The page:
“I wouldn’t be doing this if I wasn’t strong in South Carolina,” he tells NRO.
In a 2016 field crowded with at least half a dozen credible candidates, South Carolina operatives say, Graham’s worst-case scenario could be getting to play kingmaker for the eventual Republican nominee. “If we have three candidates, hell no; if we have seven, absolutely,” says one in-state consultant. A stronger showing could put him in line to replace John Kerry at the State Department if Republicans retake the White House. And maybe, just maybe, he could walk Arizona senator John McCain’s 2008 path through New Hampshire and South Carolina all the way to the nomination.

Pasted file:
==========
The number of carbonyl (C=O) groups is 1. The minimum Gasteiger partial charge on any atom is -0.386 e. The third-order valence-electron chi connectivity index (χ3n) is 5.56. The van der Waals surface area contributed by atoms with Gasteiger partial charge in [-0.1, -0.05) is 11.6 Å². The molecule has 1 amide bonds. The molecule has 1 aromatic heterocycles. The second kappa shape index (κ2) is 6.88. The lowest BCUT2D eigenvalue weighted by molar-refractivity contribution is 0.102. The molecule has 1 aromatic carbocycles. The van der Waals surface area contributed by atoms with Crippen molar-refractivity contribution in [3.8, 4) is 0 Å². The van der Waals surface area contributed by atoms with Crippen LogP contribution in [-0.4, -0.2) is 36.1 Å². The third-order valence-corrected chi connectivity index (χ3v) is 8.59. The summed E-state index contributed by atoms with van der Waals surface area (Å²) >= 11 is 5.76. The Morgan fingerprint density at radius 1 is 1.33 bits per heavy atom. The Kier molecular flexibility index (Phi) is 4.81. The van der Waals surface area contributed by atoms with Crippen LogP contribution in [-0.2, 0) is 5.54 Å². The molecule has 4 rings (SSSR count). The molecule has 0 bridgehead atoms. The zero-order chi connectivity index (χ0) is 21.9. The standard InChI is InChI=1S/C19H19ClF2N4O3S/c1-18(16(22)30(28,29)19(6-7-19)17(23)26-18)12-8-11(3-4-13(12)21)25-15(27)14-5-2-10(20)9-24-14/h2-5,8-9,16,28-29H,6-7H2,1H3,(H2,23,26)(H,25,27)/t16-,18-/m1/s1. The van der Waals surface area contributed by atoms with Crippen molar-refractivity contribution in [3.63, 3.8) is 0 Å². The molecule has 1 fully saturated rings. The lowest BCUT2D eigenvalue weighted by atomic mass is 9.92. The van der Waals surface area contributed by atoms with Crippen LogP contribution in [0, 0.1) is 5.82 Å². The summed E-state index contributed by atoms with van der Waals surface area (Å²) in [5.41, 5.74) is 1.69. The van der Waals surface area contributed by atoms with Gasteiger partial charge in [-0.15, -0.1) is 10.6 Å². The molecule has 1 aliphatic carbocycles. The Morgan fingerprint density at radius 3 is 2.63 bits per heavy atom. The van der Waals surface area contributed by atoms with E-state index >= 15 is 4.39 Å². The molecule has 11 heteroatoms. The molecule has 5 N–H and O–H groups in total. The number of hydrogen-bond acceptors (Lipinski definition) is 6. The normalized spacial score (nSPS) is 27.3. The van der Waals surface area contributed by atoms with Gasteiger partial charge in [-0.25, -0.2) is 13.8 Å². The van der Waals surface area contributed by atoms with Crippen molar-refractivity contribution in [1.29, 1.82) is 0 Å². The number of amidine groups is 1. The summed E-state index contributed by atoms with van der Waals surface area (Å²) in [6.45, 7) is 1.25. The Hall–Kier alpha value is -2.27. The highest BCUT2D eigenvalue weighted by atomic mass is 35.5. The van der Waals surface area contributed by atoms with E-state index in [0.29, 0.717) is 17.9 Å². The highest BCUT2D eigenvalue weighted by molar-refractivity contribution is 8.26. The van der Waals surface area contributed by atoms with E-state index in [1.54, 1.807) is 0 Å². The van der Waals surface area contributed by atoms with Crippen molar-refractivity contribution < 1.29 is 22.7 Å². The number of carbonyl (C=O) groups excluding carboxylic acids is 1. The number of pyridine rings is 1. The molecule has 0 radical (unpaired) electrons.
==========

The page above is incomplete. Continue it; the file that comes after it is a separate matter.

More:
The biggest problem with that dream scenario: Graham is a man without a ready-made national base. He doesn’t command the allegiance of the establishment donor class, and he doesn’t have credibility with the Republican grassroots. Several county GOP groups in South Carolina voted to censure him last year after he helped to write an immigration bill that conservative activists hated. And to win reelection in 2014, he had to “wipe out the Tea Party,” as longtime friend Katon Dawson, the former South Carolina Republican Party Chairman, puts it. Grassroots conservatives won’t give Graham the kind of small-dollar donations that long-shot candidates need to win.